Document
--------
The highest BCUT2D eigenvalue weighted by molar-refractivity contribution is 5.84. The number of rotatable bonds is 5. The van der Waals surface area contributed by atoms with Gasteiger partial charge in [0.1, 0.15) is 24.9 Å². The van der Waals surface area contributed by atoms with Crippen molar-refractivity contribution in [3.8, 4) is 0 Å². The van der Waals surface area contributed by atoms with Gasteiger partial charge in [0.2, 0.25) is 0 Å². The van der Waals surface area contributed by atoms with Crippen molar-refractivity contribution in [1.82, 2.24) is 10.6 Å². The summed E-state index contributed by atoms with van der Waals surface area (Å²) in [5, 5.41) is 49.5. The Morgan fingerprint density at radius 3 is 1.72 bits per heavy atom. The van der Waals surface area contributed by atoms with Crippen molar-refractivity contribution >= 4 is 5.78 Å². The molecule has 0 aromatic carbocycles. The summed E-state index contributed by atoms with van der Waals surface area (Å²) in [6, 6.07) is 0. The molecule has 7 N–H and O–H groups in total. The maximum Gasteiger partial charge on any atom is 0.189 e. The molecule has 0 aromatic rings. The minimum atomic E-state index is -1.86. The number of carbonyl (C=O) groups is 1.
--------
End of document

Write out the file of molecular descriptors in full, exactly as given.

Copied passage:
The highest BCUT2D eigenvalue weighted by molar-refractivity contribution is 5.84. The number of rotatable bonds is 5. The van der Waals surface area contributed by atoms with Gasteiger partial charge in [0.1, 0.15) is 24.9 Å². The van der Waals surface area contributed by atoms with Crippen molar-refractivity contribution in [3.8, 4) is 0 Å². The van der Waals surface area contributed by atoms with Gasteiger partial charge in [0.2, 0.25) is 0 Å². The van der Waals surface area contributed by atoms with Crippen molar-refractivity contribution in [1.82, 2.24) is 10.6 Å². The summed E-state index contributed by atoms with van der Waals surface area (Å²) in [5, 5.41) is 49.5. The Morgan fingerprint density at radius 3 is 1.72 bits per heavy atom. The van der Waals surface area contributed by atoms with Crippen molar-refractivity contribution >= 4 is 5.78 Å². The molecule has 0 aromatic carbocycles. The summed E-state index contributed by atoms with van der Waals surface area (Å²) in [6, 6.07) is 0. The molecule has 7 N–H and O–H groups in total. The maximum Gasteiger partial charge on any atom is 0.189 e. The molecule has 0 aromatic rings. The minimum atomic E-state index is -1.86. The number of carbonyl (C=O) groups is 1.